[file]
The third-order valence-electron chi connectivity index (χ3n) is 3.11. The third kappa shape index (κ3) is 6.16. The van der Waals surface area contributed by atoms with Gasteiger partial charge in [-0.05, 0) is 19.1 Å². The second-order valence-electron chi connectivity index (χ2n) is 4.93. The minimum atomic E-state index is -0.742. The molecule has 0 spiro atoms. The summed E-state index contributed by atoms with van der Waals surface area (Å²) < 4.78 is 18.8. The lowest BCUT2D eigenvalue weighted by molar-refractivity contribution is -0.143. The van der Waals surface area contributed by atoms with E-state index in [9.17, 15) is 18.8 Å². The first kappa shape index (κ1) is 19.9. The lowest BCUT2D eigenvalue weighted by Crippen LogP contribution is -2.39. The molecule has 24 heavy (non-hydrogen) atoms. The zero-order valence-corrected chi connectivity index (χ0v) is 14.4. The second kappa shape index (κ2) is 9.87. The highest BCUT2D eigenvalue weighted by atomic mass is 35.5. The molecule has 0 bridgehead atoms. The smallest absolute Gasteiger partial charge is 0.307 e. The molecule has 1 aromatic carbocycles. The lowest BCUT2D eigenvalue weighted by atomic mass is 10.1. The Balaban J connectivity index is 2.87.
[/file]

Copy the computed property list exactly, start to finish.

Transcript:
The third-order valence-electron chi connectivity index (χ3n) is 3.11. The third kappa shape index (κ3) is 6.16. The van der Waals surface area contributed by atoms with Gasteiger partial charge in [-0.05, 0) is 19.1 Å². The second-order valence-electron chi connectivity index (χ2n) is 4.93. The minimum atomic E-state index is -0.742. The molecule has 0 spiro atoms. The summed E-state index contributed by atoms with van der Waals surface area (Å²) < 4.78 is 18.8. The lowest BCUT2D eigenvalue weighted by molar-refractivity contribution is -0.143. The van der Waals surface area contributed by atoms with E-state index in [9.17, 15) is 18.8 Å². The first kappa shape index (κ1) is 19.9. The lowest BCUT2D eigenvalue weighted by Crippen LogP contribution is -2.39. The molecule has 24 heavy (non-hydrogen) atoms. The zero-order valence-corrected chi connectivity index (χ0v) is 14.4. The second kappa shape index (κ2) is 9.87. The highest BCUT2D eigenvalue weighted by atomic mass is 35.5. The molecule has 0 bridgehead atoms. The smallest absolute Gasteiger partial charge is 0.307 e. The molecule has 1 aromatic carbocycles. The lowest BCUT2D eigenvalue weighted by atomic mass is 10.1. The Balaban J connectivity index is 2.87.